How the works of Mozart meet the Roma

How the works of Mozart meet the Roma

Joshua Bruce Allen
May 22, 2017

Musician Hamdi AkatayThe Aegean port of İzmir is one of the most prosperous and developed cities in Turkey. But İzmir’s Tepecik neighborhood has a different story – this mainly Roma district is better known for poverty and crime. Hamdi Akatay, a Roma percussionist from Tepecik, is trying to offer something more hopeful to the youth, with a unique project: the Tepecik Philharmonic. Even more extraordinary, these young musicians combine Roma music with the works of Mozart.​

“One of the aims of this project is to protect young people from these evils through music,” Akatay says. “I spent my youth in Tepecik, and if I hadn’t started playing the darbuka then I might have been dealing drugs on the corner. I think music is a very therapeutic path.”

Akatay, having performed with famous names such as Tarkan, Sezen Aksu, and the Berlin Philharmonic, is a role model for the neighborhood. He is also the author of Universal Darbuka Method, the first handbook for Turkish rhythms on the darbuka. Akatay’s musicians are all classically trained, but it was not so easy for the folk of Tepecik to understand his project. “Being a Roma neighborhood, most people in Tepecik listen to arabesque or folk music,” said Akatay. “When we started rehearsing Mozart in the coffee house garden, local guys came and gave us strange looks. Later on they felt that soothing quality, the way Mozart transports you to another world, and they started sitting and listening with their tea. Of course, when we played medleys of Mozart and local music, people liked it even more.”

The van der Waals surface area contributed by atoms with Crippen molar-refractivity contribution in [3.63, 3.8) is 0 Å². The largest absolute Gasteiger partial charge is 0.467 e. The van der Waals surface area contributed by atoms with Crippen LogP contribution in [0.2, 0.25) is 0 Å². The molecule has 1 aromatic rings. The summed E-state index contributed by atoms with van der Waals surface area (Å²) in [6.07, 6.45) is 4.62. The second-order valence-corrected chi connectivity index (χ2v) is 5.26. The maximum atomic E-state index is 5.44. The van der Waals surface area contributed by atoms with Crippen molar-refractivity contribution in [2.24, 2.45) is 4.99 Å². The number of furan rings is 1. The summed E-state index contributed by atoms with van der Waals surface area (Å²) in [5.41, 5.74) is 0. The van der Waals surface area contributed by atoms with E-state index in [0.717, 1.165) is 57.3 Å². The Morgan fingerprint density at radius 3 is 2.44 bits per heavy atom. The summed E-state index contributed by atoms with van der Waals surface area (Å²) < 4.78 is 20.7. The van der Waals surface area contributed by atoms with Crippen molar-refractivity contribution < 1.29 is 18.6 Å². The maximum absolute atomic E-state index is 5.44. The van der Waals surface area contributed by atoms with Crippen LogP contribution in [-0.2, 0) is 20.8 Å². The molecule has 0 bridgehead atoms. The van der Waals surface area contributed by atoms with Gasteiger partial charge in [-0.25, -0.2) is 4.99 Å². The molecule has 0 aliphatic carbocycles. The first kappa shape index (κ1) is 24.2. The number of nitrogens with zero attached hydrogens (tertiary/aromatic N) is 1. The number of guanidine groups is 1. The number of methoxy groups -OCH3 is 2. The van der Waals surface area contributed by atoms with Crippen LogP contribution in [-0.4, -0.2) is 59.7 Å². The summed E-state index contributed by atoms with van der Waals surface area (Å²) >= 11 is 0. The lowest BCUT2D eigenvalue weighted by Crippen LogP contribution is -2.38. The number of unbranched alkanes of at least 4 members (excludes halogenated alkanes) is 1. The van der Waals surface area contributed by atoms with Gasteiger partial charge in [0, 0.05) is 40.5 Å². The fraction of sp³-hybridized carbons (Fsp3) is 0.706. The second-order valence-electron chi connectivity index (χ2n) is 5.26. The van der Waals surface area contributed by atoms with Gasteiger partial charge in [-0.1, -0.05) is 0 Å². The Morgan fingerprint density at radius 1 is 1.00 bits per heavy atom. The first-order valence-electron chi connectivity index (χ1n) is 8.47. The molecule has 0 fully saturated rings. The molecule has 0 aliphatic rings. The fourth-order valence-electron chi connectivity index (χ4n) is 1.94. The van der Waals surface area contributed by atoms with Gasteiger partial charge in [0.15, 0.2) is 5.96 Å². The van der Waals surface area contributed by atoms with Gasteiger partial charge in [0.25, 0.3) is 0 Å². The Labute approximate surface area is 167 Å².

Perhaps the first question in listeners’ minds is, why Mozart? Classical aficionados will know Mozart’s “Rondo alla Turca,” which took inspiration from Turkish music. Orchestral instruments such as the bass drum, cymbals, and even the oboe came to Europe from the Middle East. Given that history, a Roma percussionist playing Mozart might be more natural than we imagine. “If he had been alive today, I think Mozart would have wanted to play with us,” Akatay told The Guide Istanbul. “In future we could extend this project to Bach, Tchaikovsky, or Beethoven. This is a long-term project – it might even last for centuries.”

The Tepecik Philharmonic is beginning work on its first album this year. Akatay’s dream is to perform his interpretations in Salzburg, the town where Mozart was born. His passion for the orchestra is clear: he says of his work, “There are two legacies I’m going to leave behind for my children and grandchildren: my darbuka method and the Tepecik Philharmonic.”

For news and concerts, follow Hamdi Akatay on Facebook.